Two Change-Makers Jeengle Is Celebrating For Women’s Equality Day
In honor of Women’s Equality Day on Sunday, August 26, Jeengle is highlighting a couple of women that we’ve been crushing on recently.
But first, let’s take a quick deep dive on why this day is so important …
August 26 was selected to observe the date in 1920 that the United States passed the 19thAmendment, granting women the right to vote. Overnight, the 19thAmendment allowed (and empowered!) roughly half of the citizens within the United States an opportunity to make their rights and opinions heard. Among many changes that were made, this amendment enabled women to build a foundation for their lives based on their ownfeelings and visions. Can we say HECK YEAH?!!
We celebrate Women’s Equality Day to honor this historic occasion, to celebrate ALL of the women in our lives and to bring continued attention to the work that still needs to be done. Let’s swoon over two women that are doing just that:
We actually just can’t do Nancy Lublin justice, so we’re going to let Vanity Fair do it for us, “Nancy Lublin is founder and CEO of Crisis Text Line, which has processed over 33 million messages in three years. She was CEO of DoSomething.org for 12 years, taking it from bankruptcy to the largest organization for teens and social change in the world. Her first venture was Dress for Success, which helps women transition from welfare to work in almost 150 cities in 20 countries. She founded this organization with a $5,000 inheritance from her great-grandfather.”
She’s brilliant. She’s kind. She lives and breath empathy. And, she just rules all around. Jeengle loves her! And we’re forever grateful to her for Dress for Success, DoSomething.org and Crisis Text Line – all three organizations that are forever are favorites!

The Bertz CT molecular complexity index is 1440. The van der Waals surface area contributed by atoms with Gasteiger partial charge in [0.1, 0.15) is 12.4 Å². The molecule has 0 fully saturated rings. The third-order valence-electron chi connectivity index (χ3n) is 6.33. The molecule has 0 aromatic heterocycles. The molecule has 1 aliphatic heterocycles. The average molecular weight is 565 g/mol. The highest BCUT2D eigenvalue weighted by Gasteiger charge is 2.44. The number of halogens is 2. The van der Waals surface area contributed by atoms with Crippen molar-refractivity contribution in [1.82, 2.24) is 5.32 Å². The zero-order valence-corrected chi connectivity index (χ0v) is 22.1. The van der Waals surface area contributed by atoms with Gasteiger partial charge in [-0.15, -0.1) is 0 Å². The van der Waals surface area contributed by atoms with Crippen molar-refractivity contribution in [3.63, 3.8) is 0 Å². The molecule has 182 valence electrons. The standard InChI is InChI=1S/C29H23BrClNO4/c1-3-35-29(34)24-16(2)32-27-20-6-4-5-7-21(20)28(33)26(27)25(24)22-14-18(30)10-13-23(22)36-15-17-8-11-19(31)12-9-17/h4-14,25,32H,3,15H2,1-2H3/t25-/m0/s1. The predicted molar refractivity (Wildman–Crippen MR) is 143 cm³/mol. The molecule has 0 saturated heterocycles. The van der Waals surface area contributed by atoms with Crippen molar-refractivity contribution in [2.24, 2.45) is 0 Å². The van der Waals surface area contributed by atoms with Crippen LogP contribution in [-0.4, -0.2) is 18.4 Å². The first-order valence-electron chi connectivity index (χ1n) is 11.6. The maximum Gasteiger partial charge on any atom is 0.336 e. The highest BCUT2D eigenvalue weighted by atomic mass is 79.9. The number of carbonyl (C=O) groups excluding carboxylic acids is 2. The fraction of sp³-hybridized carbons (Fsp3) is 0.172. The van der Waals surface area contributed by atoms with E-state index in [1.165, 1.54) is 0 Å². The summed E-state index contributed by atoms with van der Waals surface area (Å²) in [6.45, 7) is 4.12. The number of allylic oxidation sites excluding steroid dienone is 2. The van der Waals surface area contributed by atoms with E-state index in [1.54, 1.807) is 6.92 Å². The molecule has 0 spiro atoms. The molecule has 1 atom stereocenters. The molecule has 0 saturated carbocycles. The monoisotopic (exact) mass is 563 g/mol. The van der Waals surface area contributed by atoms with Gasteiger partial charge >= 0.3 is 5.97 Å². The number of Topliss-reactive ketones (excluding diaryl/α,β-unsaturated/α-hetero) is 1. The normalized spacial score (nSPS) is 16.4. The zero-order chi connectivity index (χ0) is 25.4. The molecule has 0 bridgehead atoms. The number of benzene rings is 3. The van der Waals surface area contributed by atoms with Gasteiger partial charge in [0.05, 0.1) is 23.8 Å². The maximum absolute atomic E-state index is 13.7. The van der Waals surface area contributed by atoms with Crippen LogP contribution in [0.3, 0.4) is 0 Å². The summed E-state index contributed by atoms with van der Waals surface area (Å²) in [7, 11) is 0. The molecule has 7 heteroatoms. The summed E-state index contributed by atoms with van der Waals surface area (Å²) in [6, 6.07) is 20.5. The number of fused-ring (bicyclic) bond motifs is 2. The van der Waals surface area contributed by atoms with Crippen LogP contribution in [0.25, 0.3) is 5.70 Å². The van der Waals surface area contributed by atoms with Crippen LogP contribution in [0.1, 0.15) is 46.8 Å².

Nancy has paved the way for us as a leader (to put it lightly) in the nonprofit industry. Thank you, Nancy – we celebrate YOU!
Reshma Saujani is the CEO and Founder of Girls Who Code, “a national non-profit organization working to close the gender gap in technology and change the image of what a programmer looks like and does.”Reshma came out of the gates as an attorney and activist – and eventually found a home in the political scene as the first Indian American woman to run for the United States Congress, in addition to servicing as Deputy Public Advocate for New York City.
During that time Reshma saw firsthand the lack of young women in coding and computing classes – and was inspired her to found Girls Who Code – to ultimately close the gender gap in technology.
Reshma is making a realdifference – and Jeengle can’t get enough of it! According to Reshma’s bio, “By the end of the 2018 academic year, Girls Who Code will have reached over 50 thousand girls in all 50 states and several US territories. The results speak for themselves: 88% of alumni have declared a CS major/minor or are more interested in CS because of Girls Who Code.”
Jeengle applauds you, Reshma! You are a living, breathing role model – and we’re so grateful to you for the change that you’re making for young women in America and beyond! Truly, the change you’re helping to make will sincerely impact generations and generations to come!
What women are you celebrating? We’d love to know!